1. Who is the best Looney Tune hooper?
The easy answer here has to be Lola. She’s a shifty combo guard with a bag of tricks deeper than the hole Michael Jordan was sucked into in the original Space Jam. The hole in question is referring to the literal opening in the ground that served as a temporary portal to the world of Looney Tunes. Not to be confused with the economic and emotional valley Jordan put himself in after years worth of gambling debts.
The devil’s advocate perspective might have one saying that the best Looney Tune hooper would be between Coyote and Roadrunner. Anyone who’s seen Space Jam: A New Legacy should be privy to the fact that the duo almost single-handedly saved the lives of countless basketball fans and Warner Brothers-owned properties. The two accumulated nearly 1000 points in less than a minute to bring the trailing Tune Squad within a point in crunch time.
That being said, those 1000 points were scored while playing “DomBall,” the devilish gaming creation of LeBron James’ youngest son. DomBall is a highly exaggerated form of basketball that rewards players for flashy gameplay and showboating moves. In a video game sense, the concept is great. In a life or death game controlled by the tyrannical creative director of Warner Bros, it’s terrifying.
If the Tune Squad was tipped off about the rules of the game they were forced to play, I doubt LeBron would’ve been the consensus choice. Despite being (arguably) the greatest player to ever play basketball, I would’ve opted for a style-over-substance culture favorite like D’Angelo Russell. Maybe a high flying Zach LaVine or a crafty 7-foot point guard Nikola Jokic
2. Could LeBron still beat the Goon Squad without a historic performance from Coyote and Roadrunner?
The age-old criticism of LeBron becomes relevant once again. The King finished with just 4 total field goals. His Tune teammates, however—shouldered much of the offensive load—a recurring fallacy for James-led teams. I’m not sure that the sentiment applies in real-life basketball, but it’s not unreasonable in the world of Space Jam.
It’s important to remember that the climactic final game in Space Jam: A New Legacy is not basketball. As referenced before, the two teams play “DomBall”, a fast-paced video game that only draws inspiration from real basketball. DomBall’s hectic nature is better suited for the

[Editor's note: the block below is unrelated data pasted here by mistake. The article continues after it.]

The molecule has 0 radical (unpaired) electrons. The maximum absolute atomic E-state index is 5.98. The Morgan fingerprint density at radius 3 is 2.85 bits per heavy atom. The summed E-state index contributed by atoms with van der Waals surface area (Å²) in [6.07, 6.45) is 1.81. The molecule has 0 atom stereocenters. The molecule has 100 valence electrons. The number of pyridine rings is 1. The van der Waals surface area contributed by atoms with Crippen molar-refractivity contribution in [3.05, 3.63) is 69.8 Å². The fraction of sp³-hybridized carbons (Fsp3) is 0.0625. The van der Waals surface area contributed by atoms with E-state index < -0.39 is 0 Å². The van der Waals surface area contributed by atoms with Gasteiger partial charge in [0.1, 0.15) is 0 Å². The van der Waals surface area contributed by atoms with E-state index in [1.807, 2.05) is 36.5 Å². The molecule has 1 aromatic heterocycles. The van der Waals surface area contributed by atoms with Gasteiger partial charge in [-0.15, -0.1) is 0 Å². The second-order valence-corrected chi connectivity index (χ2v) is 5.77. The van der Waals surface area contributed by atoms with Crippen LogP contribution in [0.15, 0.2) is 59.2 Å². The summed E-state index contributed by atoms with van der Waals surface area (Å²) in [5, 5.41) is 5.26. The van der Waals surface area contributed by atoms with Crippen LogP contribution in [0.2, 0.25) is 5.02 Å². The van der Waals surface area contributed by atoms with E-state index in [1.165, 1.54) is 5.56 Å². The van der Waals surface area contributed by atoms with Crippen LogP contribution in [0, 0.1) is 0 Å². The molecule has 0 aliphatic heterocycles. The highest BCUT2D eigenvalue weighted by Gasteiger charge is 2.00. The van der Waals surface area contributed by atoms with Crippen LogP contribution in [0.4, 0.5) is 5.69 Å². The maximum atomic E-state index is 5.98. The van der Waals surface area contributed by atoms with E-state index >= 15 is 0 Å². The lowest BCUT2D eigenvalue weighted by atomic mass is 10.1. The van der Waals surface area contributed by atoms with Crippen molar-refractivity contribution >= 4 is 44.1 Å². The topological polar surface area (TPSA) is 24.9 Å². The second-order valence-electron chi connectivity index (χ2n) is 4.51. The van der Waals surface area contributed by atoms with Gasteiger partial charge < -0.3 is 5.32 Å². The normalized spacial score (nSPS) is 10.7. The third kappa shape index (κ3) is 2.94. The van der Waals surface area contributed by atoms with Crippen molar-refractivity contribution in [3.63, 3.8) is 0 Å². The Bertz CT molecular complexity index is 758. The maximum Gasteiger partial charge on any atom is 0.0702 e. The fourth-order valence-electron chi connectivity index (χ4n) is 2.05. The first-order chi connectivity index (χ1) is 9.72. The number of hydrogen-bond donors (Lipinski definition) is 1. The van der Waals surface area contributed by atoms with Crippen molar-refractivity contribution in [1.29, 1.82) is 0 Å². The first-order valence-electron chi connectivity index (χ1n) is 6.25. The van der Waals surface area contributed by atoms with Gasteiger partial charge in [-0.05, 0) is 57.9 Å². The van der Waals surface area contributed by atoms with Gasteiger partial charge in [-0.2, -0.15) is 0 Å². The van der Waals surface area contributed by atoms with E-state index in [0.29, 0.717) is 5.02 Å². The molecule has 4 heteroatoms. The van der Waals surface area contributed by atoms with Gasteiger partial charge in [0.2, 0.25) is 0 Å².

Looney Tune behavior and skill set. To say that LeBron wouldn’t have won without the Tune Squad vets isn’t outrageous. To say that they don’t need him is. LeBron’s leadership and intangibles are fully on display in the locker room setting. That doesn’t show up in the box score.
Playing with the Tunes comes with the added bonus of not having to deal with stupid egos and boneheaded plays. Call me crazy, but I’m taking Bugs and Daffy over Kyrie Irving and JR Smith.
What does show up is a firmly cemented Tune Squad win, free of locker room drama outside of the offhand Michael B. Jordan appearance.
3. Would LeBron be better off with the team he wanted?
When initially tasked with the burden of playing against the Goon Squad with his life on the line, LeBron jumped at the opportunity to recruit some of WB’s most powerful characters. His draft board included Superman, Batman, Trinity, and King Kong. On paper, that starting five is as close to unbeatable as one could be.
This unit really has everything a team could ask for.
Superman: Do-it-all type wing akin to LeBron himself. No on-court physical weaknesses with inhuman finishing ability. Maybe a little raw in the technical aspects but displays a willingness to improve. Player comp: The idea of Andrew Wiggins circa 2014.
Batman: Clever and just physical enough to get by. Might fall into the lockdown defender/hustle play slot on the roster. Player comp: Tony Allen skills with Magic Johnson IQ.
Trinity: Absolute speed demon with silky smooth fundamentals. I don’t see anyone staying in front of her. Player comp: The slow-mo George Gervin highlight reels on YouTube.